I'm considering selling my 2 bedroom villa which is by the beach in a nice area (which I currently live in) I'm not married, early 30's etc so I'm fancy free in that way. House prices are way over inflated here in my opinion and if I can sell I will have a fairly large sum of fiat in my hands as the villa is largely paid off.
What to do? I think house prices can only go down and don't want to be kicking myself in two years when I could buy one of these places for half the price. If I do sell I will have to factor in renting a place and where to put all that fiat. Go all in Gold/Silver keep a little cash. Buy miners etc
The main reason I want to do this is to increase my wealth so I have more freedom to surf, spend time with family, etc. all these things are hard to fit in in a 50 hours week and then spend the weekend cleaning/DIY/finishing off work related stuff.
Hmm I want to get ahead and a can see there maybe an opportunity
Ps I have also considered using my equity in my home to invest in more metals
I sold two properties last year, debt free and couldn't be happier. Stick the money in the bank & accumulate gold & silver on a regular basis.
As a BOE (back of envelope) calculation, try this:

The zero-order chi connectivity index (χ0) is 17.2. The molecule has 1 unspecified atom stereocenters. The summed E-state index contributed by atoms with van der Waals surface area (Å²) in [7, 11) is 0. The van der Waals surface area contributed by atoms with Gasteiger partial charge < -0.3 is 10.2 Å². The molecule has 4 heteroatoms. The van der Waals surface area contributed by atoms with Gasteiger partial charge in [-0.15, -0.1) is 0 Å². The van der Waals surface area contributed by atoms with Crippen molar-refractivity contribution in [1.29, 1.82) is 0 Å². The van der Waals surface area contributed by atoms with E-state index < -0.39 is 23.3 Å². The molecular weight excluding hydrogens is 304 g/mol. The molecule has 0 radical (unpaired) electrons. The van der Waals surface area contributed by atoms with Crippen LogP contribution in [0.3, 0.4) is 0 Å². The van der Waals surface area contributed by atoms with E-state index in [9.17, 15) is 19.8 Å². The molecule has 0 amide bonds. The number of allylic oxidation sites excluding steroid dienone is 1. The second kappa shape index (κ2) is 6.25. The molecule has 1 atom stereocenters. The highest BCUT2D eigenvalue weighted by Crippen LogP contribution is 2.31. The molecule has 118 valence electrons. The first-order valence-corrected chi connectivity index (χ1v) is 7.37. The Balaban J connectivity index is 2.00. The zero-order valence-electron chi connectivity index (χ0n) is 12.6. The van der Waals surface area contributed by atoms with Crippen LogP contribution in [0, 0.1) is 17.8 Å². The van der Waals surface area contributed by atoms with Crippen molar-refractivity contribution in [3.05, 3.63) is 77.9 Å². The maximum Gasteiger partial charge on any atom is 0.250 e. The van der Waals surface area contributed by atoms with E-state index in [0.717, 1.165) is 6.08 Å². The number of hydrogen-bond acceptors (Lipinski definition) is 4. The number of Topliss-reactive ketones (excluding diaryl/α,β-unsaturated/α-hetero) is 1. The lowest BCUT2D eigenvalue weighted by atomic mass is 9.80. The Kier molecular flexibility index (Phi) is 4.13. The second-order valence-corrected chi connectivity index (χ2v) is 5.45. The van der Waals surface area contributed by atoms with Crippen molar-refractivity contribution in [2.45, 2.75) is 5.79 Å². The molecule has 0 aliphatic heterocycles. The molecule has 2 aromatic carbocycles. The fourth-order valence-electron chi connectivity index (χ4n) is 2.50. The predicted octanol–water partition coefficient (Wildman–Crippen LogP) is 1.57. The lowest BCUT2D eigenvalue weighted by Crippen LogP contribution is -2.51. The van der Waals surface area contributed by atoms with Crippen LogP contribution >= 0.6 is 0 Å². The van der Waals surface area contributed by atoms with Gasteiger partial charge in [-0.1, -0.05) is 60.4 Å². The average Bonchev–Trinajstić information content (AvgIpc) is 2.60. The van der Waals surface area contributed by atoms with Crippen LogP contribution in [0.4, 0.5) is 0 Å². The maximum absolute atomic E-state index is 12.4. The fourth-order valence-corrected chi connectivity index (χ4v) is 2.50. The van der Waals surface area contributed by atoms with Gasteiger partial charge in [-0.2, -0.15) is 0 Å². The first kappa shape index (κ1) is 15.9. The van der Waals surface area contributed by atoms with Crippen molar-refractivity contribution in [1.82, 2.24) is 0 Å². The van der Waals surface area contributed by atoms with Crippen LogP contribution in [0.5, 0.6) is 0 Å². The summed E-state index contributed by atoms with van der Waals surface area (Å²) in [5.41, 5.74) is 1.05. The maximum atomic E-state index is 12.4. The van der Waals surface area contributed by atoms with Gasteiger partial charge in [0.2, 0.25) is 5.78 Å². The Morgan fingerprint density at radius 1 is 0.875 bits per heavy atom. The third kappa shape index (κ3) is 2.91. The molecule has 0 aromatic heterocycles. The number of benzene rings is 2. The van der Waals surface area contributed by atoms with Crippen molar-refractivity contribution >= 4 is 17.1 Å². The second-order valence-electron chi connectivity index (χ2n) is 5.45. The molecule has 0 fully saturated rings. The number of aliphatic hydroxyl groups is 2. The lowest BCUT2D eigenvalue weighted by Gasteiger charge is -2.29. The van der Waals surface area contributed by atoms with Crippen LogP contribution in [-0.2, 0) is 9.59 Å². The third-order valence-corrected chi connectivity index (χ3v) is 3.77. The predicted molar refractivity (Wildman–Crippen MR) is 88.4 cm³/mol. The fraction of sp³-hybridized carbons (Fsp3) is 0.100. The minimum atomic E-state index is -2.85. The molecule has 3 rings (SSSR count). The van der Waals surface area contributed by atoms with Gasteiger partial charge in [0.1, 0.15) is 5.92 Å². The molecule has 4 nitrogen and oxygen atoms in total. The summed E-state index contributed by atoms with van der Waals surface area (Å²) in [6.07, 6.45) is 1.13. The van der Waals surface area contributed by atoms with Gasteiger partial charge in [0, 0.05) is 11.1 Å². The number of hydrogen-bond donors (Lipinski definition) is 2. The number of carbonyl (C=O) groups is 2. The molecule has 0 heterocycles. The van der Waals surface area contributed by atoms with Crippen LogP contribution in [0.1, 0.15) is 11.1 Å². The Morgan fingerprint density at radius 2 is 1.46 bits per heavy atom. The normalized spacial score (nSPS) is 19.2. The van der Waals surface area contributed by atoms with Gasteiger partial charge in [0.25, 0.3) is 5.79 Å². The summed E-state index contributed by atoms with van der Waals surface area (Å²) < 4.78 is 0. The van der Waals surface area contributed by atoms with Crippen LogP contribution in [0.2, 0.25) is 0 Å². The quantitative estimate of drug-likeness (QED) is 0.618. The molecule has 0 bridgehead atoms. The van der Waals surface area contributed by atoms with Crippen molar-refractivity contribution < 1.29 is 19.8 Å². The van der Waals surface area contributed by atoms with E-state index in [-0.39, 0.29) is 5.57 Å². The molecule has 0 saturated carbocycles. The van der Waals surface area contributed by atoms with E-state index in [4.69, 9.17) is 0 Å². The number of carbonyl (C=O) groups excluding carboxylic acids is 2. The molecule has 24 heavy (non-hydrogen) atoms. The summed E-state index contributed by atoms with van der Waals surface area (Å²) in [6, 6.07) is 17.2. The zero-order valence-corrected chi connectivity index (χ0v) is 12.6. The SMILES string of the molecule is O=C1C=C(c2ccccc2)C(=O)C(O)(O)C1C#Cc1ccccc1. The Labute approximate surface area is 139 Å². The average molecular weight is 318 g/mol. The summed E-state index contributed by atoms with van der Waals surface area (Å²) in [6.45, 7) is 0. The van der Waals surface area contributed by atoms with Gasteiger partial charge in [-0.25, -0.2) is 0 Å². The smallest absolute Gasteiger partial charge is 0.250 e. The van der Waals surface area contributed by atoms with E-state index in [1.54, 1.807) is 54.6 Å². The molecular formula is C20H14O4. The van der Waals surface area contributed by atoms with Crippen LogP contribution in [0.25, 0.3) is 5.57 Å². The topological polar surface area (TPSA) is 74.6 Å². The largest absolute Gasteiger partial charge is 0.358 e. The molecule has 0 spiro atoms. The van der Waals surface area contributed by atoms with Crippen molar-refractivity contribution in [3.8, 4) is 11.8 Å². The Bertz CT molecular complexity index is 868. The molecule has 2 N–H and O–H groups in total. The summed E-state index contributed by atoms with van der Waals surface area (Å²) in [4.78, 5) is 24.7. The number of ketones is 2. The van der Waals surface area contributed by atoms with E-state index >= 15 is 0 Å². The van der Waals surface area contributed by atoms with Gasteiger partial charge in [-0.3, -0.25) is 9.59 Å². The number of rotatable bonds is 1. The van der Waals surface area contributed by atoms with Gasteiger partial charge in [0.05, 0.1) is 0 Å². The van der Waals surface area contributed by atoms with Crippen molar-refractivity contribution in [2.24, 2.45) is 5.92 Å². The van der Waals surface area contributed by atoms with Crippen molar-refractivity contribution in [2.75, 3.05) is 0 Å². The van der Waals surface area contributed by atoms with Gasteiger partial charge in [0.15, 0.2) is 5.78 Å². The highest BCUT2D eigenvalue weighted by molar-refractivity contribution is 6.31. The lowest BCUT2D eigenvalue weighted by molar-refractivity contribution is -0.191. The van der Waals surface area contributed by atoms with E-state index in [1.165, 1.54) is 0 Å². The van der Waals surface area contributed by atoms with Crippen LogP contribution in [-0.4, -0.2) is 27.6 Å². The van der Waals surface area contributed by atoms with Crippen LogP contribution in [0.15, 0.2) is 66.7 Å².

"Housing doubles every 7 to 10 years" (Aussie real estate agents spruik)
The "rule of 72" then says property has to do between 7 & 10% per annum to double in the stated time frame.
Average AU income ~ 60k times 2 for a couple = 120k
Bank - repayments max 30% gross income = $40k
Therefore 40k (interest only) @7.5% interest = 533k max mortgage.
The average AU house price is around surprise surprise 500~550k depending on city.
So for our average house to double to 1000k by 2021, with the same interest rate, repayment would have to be 75k per annum, which reversing the calculations, the same couple would need an income of 250k or annual increase in income of about the same rate, 7.5%. Can you see the average income increasing by this rate for the next decade? I couldn't, and once I figured out that what was unsustainable won't be sustained I bit the bullet & sold out completely from the market. We haven't even discussed negative gearing & investors continuing to pick up a loss with weak capital growth, or even worse, a capital loss.